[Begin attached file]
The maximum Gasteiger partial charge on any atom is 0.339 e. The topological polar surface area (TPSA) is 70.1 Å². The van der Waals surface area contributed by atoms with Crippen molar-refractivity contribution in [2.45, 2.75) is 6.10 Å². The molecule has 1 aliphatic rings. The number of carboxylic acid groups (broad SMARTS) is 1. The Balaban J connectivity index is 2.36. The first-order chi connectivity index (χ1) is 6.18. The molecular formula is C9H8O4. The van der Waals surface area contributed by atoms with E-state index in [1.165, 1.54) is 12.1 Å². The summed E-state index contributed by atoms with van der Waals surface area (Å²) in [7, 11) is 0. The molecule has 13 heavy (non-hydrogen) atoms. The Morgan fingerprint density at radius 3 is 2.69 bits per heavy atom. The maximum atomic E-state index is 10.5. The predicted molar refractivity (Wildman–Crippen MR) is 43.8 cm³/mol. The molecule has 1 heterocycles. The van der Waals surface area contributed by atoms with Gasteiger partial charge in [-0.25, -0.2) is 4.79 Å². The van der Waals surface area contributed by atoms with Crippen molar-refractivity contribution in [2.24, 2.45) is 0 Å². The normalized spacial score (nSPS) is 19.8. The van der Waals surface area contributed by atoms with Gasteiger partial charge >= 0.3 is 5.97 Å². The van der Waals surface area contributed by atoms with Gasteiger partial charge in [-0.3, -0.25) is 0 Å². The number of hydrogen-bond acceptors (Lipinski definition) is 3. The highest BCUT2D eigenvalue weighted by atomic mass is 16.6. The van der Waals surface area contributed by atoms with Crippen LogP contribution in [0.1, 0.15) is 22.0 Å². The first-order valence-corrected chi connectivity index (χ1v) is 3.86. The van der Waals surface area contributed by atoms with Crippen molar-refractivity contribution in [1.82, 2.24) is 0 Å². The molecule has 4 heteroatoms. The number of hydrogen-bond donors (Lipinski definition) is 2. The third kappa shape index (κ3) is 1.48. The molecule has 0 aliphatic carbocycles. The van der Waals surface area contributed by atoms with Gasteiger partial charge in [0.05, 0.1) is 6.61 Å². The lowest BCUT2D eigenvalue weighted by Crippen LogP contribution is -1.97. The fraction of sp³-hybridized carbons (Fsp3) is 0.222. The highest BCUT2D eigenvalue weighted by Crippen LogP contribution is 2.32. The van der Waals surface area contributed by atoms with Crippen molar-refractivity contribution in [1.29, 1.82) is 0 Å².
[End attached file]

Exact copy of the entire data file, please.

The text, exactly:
The maximum Gasteiger partial charge on any atom is 0.339 e. The topological polar surface area (TPSA) is 70.1 Å². The van der Waals surface area contributed by atoms with Crippen molar-refractivity contribution in [2.45, 2.75) is 6.10 Å². The molecule has 1 aliphatic rings. The number of carboxylic acid groups (broad SMARTS) is 1. The Balaban J connectivity index is 2.36. The first-order chi connectivity index (χ1) is 6.18. The molecular formula is C9H8O4. The van der Waals surface area contributed by atoms with E-state index in [1.165, 1.54) is 12.1 Å². The summed E-state index contributed by atoms with van der Waals surface area (Å²) in [7, 11) is 0. The molecule has 13 heavy (non-hydrogen) atoms. The Morgan fingerprint density at radius 3 is 2.69 bits per heavy atom. The maximum atomic E-state index is 10.5. The predicted molar refractivity (Wildman–Crippen MR) is 43.8 cm³/mol. The molecule has 1 heterocycles. The van der Waals surface area contributed by atoms with Gasteiger partial charge in [-0.25, -0.2) is 4.79 Å². The van der Waals surface area contributed by atoms with Crippen molar-refractivity contribution in [2.24, 2.45) is 0 Å². The normalized spacial score (nSPS) is 19.8. The van der Waals surface area contributed by atoms with Gasteiger partial charge >= 0.3 is 5.97 Å². The van der Waals surface area contributed by atoms with Gasteiger partial charge in [-0.3, -0.25) is 0 Å². The number of hydrogen-bond acceptors (Lipinski definition) is 3. The highest BCUT2D eigenvalue weighted by atomic mass is 16.6. The van der Waals surface area contributed by atoms with Crippen LogP contribution in [0.1, 0.15) is 22.0 Å². The first-order valence-corrected chi connectivity index (χ1v) is 3.86. The van der Waals surface area contributed by atoms with Crippen molar-refractivity contribution in [1.82, 2.24) is 0 Å². The molecule has 4 heteroatoms. The number of hydrogen-bond donors (Lipinski definition) is 2. The third kappa shape index (κ3) is 1.48. The molecule has 0 aliphatic carbocycles. The van der Waals surface area contributed by atoms with Gasteiger partial charge in [0.05, 0.1) is 6.61 Å². The lowest BCUT2D eigenvalue weighted by Crippen LogP contribution is -1.97. The fraction of sp³-hybridized carbons (Fsp3) is 0.222. The highest BCUT2D eigenvalue weighted by Crippen LogP contribution is 2.32. The van der Waals surface area contributed by atoms with Crippen molar-refractivity contribution in [1.29, 1.82) is 0 Å².